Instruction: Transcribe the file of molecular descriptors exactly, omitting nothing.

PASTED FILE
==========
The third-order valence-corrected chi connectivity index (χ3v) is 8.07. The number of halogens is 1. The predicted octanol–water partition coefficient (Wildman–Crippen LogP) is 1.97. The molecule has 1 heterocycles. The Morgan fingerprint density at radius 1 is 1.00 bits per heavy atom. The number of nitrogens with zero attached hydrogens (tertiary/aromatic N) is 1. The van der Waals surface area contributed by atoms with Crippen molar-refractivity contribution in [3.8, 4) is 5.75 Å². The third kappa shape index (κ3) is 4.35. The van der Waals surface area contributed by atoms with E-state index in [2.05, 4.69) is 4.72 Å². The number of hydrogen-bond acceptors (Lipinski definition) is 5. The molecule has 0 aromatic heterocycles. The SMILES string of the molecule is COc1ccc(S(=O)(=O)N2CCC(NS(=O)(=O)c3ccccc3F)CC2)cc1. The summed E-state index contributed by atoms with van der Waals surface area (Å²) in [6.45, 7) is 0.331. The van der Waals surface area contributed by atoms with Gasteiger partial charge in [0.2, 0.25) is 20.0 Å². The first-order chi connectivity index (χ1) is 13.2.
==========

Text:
The third-order valence-corrected chi connectivity index (χ3v) is 8.07. The number of halogens is 1. The predicted octanol–water partition coefficient (Wildman–Crippen LogP) is 1.97. The molecule has 1 heterocycles. The Morgan fingerprint density at radius 1 is 1.00 bits per heavy atom. The number of nitrogens with zero attached hydrogens (tertiary/aromatic N) is 1. The van der Waals surface area contributed by atoms with Crippen molar-refractivity contribution in [3.8, 4) is 5.75 Å². The third kappa shape index (κ3) is 4.35. The van der Waals surface area contributed by atoms with E-state index in [2.05, 4.69) is 4.72 Å². The number of hydrogen-bond acceptors (Lipinski definition) is 5. The molecule has 0 aromatic heterocycles. The SMILES string of the molecule is COc1ccc(S(=O)(=O)N2CCC(NS(=O)(=O)c3ccccc3F)CC2)cc1. The summed E-state index contributed by atoms with van der Waals surface area (Å²) in [6.45, 7) is 0.331. The van der Waals surface area contributed by atoms with Gasteiger partial charge in [0.2, 0.25) is 20.0 Å². The first-order chi connectivity index (χ1) is 13.2.